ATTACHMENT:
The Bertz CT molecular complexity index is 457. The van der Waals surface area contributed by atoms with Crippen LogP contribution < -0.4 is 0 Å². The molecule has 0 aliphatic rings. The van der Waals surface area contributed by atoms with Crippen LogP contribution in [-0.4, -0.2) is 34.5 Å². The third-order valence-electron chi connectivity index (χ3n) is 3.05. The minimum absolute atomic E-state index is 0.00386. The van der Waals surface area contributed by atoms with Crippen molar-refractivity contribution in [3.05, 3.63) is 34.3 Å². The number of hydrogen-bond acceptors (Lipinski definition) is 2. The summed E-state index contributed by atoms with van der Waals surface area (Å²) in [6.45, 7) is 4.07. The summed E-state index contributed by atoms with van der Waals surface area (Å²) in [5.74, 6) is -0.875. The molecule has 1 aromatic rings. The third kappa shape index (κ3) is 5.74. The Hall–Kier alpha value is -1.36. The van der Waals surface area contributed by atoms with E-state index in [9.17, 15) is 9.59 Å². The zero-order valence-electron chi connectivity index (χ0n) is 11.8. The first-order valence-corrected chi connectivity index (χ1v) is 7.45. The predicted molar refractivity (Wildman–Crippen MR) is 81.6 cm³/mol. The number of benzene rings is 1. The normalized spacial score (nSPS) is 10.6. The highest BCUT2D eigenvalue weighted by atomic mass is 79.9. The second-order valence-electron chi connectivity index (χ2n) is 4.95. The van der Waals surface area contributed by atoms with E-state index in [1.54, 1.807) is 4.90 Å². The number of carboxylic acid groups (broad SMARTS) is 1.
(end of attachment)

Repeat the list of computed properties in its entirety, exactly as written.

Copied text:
The Bertz CT molecular complexity index is 457. The van der Waals surface area contributed by atoms with Crippen LogP contribution < -0.4 is 0 Å². The molecule has 0 aliphatic rings. The van der Waals surface area contributed by atoms with Crippen LogP contribution in [-0.4, -0.2) is 34.5 Å². The third-order valence-electron chi connectivity index (χ3n) is 3.05. The minimum absolute atomic E-state index is 0.00386. The van der Waals surface area contributed by atoms with Crippen molar-refractivity contribution in [3.05, 3.63) is 34.3 Å². The number of hydrogen-bond acceptors (Lipinski definition) is 2. The summed E-state index contributed by atoms with van der Waals surface area (Å²) in [6.45, 7) is 4.07. The summed E-state index contributed by atoms with van der Waals surface area (Å²) in [5.74, 6) is -0.875. The molecule has 1 aromatic rings. The third kappa shape index (κ3) is 5.74. The Hall–Kier alpha value is -1.36. The van der Waals surface area contributed by atoms with E-state index in [9.17, 15) is 9.59 Å². The zero-order valence-electron chi connectivity index (χ0n) is 11.8. The first-order valence-corrected chi connectivity index (χ1v) is 7.45. The predicted molar refractivity (Wildman–Crippen MR) is 81.6 cm³/mol. The number of benzene rings is 1. The normalized spacial score (nSPS) is 10.6. The highest BCUT2D eigenvalue weighted by atomic mass is 79.9. The second-order valence-electron chi connectivity index (χ2n) is 4.95. The van der Waals surface area contributed by atoms with E-state index in [1.54, 1.807) is 4.90 Å². The number of carboxylic acid groups (broad SMARTS) is 1.